Our study of Christ’s ascension to heaven has thus far emphasized the critical nature of this event to our Savior coming into His kingdom. In line with the prophecy of Daniel 7:13–14, Jesus predicted that He would return to the immediate presence of His Father and receive the kingdom that was appointed for Him upon the completion of His earthly ministry (Matt. 24:29–30). Christ’s reception of His kingdom is closely connected to several other events besides His ascension, one of which is the destruction of Jerusalem in AD 70. The fall of the temple and priesthood was a visible, historical confirmation that the Messiah had come and, as the final High Priest, inaugurated a new covenant through the shedding of His blood (Heb. 9:1–10:18).
In addition to Jesus’ ascension and Jerusalem’s destruction, the session, or seating, of Christ at the Father’s right hand is also a part of His coming into His kingdom. Since the gospel tells us about the kingdom of God, we must understand the enthronement of our King. Consequently, in the Apostles’ Creed we confess that Jesus is “seated at the right hand of God the Father almighty.” The Heidelberg Catechism examines this aspect of our confession in question and answer 50.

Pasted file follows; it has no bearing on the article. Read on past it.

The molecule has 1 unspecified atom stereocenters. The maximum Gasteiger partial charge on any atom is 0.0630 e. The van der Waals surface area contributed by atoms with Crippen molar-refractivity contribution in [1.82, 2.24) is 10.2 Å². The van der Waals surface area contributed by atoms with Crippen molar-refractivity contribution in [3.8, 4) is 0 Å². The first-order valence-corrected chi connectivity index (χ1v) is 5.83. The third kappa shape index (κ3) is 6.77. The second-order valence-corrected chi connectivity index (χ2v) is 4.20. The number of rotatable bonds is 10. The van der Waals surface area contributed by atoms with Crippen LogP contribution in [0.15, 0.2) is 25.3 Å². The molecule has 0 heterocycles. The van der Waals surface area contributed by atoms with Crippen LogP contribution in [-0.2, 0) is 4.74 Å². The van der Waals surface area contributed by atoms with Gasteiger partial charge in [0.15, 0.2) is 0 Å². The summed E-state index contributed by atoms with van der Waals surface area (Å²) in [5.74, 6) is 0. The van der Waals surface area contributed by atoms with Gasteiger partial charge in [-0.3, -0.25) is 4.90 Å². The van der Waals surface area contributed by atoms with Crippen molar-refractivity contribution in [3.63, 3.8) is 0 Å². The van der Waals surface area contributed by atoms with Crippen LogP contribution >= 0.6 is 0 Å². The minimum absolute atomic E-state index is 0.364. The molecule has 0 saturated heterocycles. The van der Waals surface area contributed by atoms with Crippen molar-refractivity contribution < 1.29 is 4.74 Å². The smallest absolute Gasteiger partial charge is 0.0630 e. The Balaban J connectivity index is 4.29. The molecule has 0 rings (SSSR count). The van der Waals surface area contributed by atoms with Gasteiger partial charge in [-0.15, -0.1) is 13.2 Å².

God’s right hand is the place of “highest favor with God the Father” (WLC, Q&A 54), and the phrase is used throughout Scripture to indicate His power and sovereignty (Ex. 15:6; Isa. 48:13). To say that Jesus is seated at the right hand of the Father is to say, as John Calvin explains, that “Christ was invested with lordship over heaven and earth, and solemnly entered into possession of the government committed to him — and that he not only entered into possession once for all, but continues in it, until he shall come down on Judgment Day” (Institutes 2.16.15).
In sitting at the right hand of God, Jesus sits on the “throne of his father David” (Luke 1:26–33). He is the Messiah of Israel, “the highest of the kings of the earth” and the fulfillment of the Lord’s promise to keep the offspring of David on the throne forever. (Ps. 89:19–37). We are not waiting for Jesus to enter into His messianic reign, He enjoys it now. All of His enemies are being put under His feet as His gospel is preached and His kingdom expands (1 Cor. 15:20–28).
Even now, Jesus is seated on the throne of His father David at the right hand of God. This means that He is ruler over all and that the kings of the earth rule only according to His sovereign permission. As such, Christ alone is worthy of our highest allegiance, and it is to Him that we must render obedience, even if it means, at times, defying the rulers of this world. Jesus’ kingdom alone is eternal, and His rule is above all others.